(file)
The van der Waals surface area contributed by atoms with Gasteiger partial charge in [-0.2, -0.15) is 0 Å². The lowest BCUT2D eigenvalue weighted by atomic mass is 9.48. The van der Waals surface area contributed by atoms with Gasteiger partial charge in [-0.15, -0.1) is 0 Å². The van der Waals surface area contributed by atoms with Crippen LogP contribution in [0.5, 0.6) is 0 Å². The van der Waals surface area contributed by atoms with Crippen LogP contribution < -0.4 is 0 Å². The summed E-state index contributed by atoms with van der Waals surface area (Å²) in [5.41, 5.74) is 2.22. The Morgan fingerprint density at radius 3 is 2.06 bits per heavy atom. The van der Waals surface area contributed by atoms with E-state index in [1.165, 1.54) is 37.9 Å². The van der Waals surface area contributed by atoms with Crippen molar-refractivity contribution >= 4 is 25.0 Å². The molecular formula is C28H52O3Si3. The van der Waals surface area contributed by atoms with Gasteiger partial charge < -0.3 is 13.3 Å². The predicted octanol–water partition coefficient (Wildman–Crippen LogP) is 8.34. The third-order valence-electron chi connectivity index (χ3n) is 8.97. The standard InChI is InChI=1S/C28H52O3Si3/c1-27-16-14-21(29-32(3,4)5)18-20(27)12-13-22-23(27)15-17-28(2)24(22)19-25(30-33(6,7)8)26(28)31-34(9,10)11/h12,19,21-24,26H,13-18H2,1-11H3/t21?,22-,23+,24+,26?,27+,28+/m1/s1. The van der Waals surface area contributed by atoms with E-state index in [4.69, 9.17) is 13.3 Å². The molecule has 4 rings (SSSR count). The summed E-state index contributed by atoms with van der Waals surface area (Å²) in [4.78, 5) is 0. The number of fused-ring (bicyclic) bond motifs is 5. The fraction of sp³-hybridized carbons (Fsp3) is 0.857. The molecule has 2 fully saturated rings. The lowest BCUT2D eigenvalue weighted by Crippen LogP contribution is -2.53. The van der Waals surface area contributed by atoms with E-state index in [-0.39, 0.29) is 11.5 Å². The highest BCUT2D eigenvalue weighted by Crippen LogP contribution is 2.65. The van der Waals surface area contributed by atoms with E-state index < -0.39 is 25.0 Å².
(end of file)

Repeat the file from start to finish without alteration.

The van der Waals surface area contributed by atoms with Gasteiger partial charge in [-0.2, -0.15) is 0 Å². The lowest BCUT2D eigenvalue weighted by atomic mass is 9.48. The van der Waals surface area contributed by atoms with Gasteiger partial charge in [-0.15, -0.1) is 0 Å². The van der Waals surface area contributed by atoms with Crippen LogP contribution in [0.5, 0.6) is 0 Å². The van der Waals surface area contributed by atoms with Crippen LogP contribution < -0.4 is 0 Å². The summed E-state index contributed by atoms with van der Waals surface area (Å²) in [5.41, 5.74) is 2.22. The Morgan fingerprint density at radius 3 is 2.06 bits per heavy atom. The van der Waals surface area contributed by atoms with E-state index in [1.165, 1.54) is 37.9 Å². The van der Waals surface area contributed by atoms with Crippen molar-refractivity contribution >= 4 is 25.0 Å². The molecular formula is C28H52O3Si3. The van der Waals surface area contributed by atoms with Gasteiger partial charge < -0.3 is 13.3 Å². The predicted octanol–water partition coefficient (Wildman–Crippen LogP) is 8.34. The third-order valence-electron chi connectivity index (χ3n) is 8.97. The standard InChI is InChI=1S/C28H52O3Si3/c1-27-16-14-21(29-32(3,4)5)18-20(27)12-13-22-23(27)15-17-28(2)24(22)19-25(30-33(6,7)8)26(28)31-34(9,10)11/h12,19,21-24,26H,13-18H2,1-11H3/t21?,22-,23+,24+,26?,27+,28+/m1/s1. The van der Waals surface area contributed by atoms with E-state index in [4.69, 9.17) is 13.3 Å². The molecule has 4 rings (SSSR count). The summed E-state index contributed by atoms with van der Waals surface area (Å²) in [4.78, 5) is 0. The number of fused-ring (bicyclic) bond motifs is 5. The fraction of sp³-hybridized carbons (Fsp3) is 0.857. The molecule has 2 fully saturated rings. The lowest BCUT2D eigenvalue weighted by Crippen LogP contribution is -2.53. The van der Waals surface area contributed by atoms with E-state index in [-0.39, 0.29) is 11.5 Å². The highest BCUT2D eigenvalue weighted by Crippen LogP contribution is 2.65. The van der Waals surface area contributed by atoms with E-state index < -0.39 is 25.0 Å².